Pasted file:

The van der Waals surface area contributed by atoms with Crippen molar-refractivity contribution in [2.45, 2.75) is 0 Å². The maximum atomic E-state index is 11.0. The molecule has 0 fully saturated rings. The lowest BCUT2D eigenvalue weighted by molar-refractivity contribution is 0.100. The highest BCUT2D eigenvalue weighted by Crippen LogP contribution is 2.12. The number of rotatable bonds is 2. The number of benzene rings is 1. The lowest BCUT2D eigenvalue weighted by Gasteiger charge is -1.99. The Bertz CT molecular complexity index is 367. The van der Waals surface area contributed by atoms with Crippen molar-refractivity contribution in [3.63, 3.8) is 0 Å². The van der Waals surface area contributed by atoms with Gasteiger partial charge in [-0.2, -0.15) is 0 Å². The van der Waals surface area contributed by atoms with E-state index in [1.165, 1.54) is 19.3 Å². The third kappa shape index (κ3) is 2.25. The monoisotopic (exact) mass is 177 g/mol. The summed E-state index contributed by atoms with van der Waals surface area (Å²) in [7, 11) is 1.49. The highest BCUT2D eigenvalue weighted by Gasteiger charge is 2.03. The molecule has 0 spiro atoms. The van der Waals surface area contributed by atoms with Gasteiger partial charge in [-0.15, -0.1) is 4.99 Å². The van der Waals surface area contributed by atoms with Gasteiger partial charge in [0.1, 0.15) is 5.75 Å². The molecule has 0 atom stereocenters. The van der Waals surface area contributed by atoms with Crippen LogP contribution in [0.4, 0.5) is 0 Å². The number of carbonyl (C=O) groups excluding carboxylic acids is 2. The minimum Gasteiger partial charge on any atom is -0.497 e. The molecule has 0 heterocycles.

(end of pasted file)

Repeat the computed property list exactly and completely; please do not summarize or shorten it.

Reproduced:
The van der Waals surface area contributed by atoms with Crippen molar-refractivity contribution in [2.45, 2.75) is 0 Å². The maximum atomic E-state index is 11.0. The molecule has 0 fully saturated rings. The lowest BCUT2D eigenvalue weighted by molar-refractivity contribution is 0.100. The highest BCUT2D eigenvalue weighted by Crippen LogP contribution is 2.12. The number of rotatable bonds is 2. The number of benzene rings is 1. The lowest BCUT2D eigenvalue weighted by Gasteiger charge is -1.99. The Bertz CT molecular complexity index is 367. The van der Waals surface area contributed by atoms with Crippen molar-refractivity contribution in [3.63, 3.8) is 0 Å². The van der Waals surface area contributed by atoms with Gasteiger partial charge in [-0.2, -0.15) is 0 Å². The van der Waals surface area contributed by atoms with E-state index in [1.165, 1.54) is 19.3 Å². The third kappa shape index (κ3) is 2.25. The monoisotopic (exact) mass is 177 g/mol. The summed E-state index contributed by atoms with van der Waals surface area (Å²) in [7, 11) is 1.49. The highest BCUT2D eigenvalue weighted by Gasteiger charge is 2.03. The molecule has 0 spiro atoms. The van der Waals surface area contributed by atoms with Gasteiger partial charge in [-0.15, -0.1) is 4.99 Å². The van der Waals surface area contributed by atoms with Gasteiger partial charge in [0.1, 0.15) is 5.75 Å². The molecule has 0 atom stereocenters. The van der Waals surface area contributed by atoms with Crippen LogP contribution in [0.4, 0.5) is 0 Å². The number of carbonyl (C=O) groups excluding carboxylic acids is 2. The minimum Gasteiger partial charge on any atom is -0.497 e. The molecule has 0 heterocycles.